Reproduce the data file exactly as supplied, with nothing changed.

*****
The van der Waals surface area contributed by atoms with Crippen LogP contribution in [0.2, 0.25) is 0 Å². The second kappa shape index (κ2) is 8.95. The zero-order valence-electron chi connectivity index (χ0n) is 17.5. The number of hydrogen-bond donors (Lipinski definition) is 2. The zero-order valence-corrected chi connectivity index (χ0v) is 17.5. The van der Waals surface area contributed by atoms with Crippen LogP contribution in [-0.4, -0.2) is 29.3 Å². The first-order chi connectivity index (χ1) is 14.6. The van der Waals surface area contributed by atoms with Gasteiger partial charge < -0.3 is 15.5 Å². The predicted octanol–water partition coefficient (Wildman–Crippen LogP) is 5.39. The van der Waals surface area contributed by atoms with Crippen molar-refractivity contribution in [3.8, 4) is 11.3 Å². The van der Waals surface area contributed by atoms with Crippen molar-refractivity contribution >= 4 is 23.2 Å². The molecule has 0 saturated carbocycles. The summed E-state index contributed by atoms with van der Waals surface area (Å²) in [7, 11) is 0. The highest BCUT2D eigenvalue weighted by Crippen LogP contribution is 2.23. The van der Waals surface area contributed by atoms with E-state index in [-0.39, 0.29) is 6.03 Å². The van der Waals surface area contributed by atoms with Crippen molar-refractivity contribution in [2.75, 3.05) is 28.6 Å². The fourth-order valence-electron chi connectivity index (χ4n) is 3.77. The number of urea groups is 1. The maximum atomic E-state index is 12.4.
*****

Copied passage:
The van der Waals surface area contributed by atoms with Crippen LogP contribution in [0.2, 0.25) is 0 Å². The second kappa shape index (κ2) is 8.95. The zero-order valence-electron chi connectivity index (χ0n) is 17.5. The number of hydrogen-bond donors (Lipinski definition) is 2. The zero-order valence-corrected chi connectivity index (χ0v) is 17.5. The van der Waals surface area contributed by atoms with Crippen LogP contribution in [-0.4, -0.2) is 29.3 Å². The first-order chi connectivity index (χ1) is 14.6. The van der Waals surface area contributed by atoms with Gasteiger partial charge < -0.3 is 15.5 Å². The predicted octanol–water partition coefficient (Wildman–Crippen LogP) is 5.39. The van der Waals surface area contributed by atoms with Crippen molar-refractivity contribution in [3.8, 4) is 11.3 Å². The van der Waals surface area contributed by atoms with Crippen molar-refractivity contribution >= 4 is 23.2 Å². The molecule has 0 saturated carbocycles. The summed E-state index contributed by atoms with van der Waals surface area (Å²) in [7, 11) is 0. The highest BCUT2D eigenvalue weighted by Crippen LogP contribution is 2.23. The van der Waals surface area contributed by atoms with E-state index in [-0.39, 0.29) is 6.03 Å². The van der Waals surface area contributed by atoms with Crippen molar-refractivity contribution in [2.75, 3.05) is 28.6 Å². The fourth-order valence-electron chi connectivity index (χ4n) is 3.77. The number of urea groups is 1. The maximum atomic E-state index is 12.4.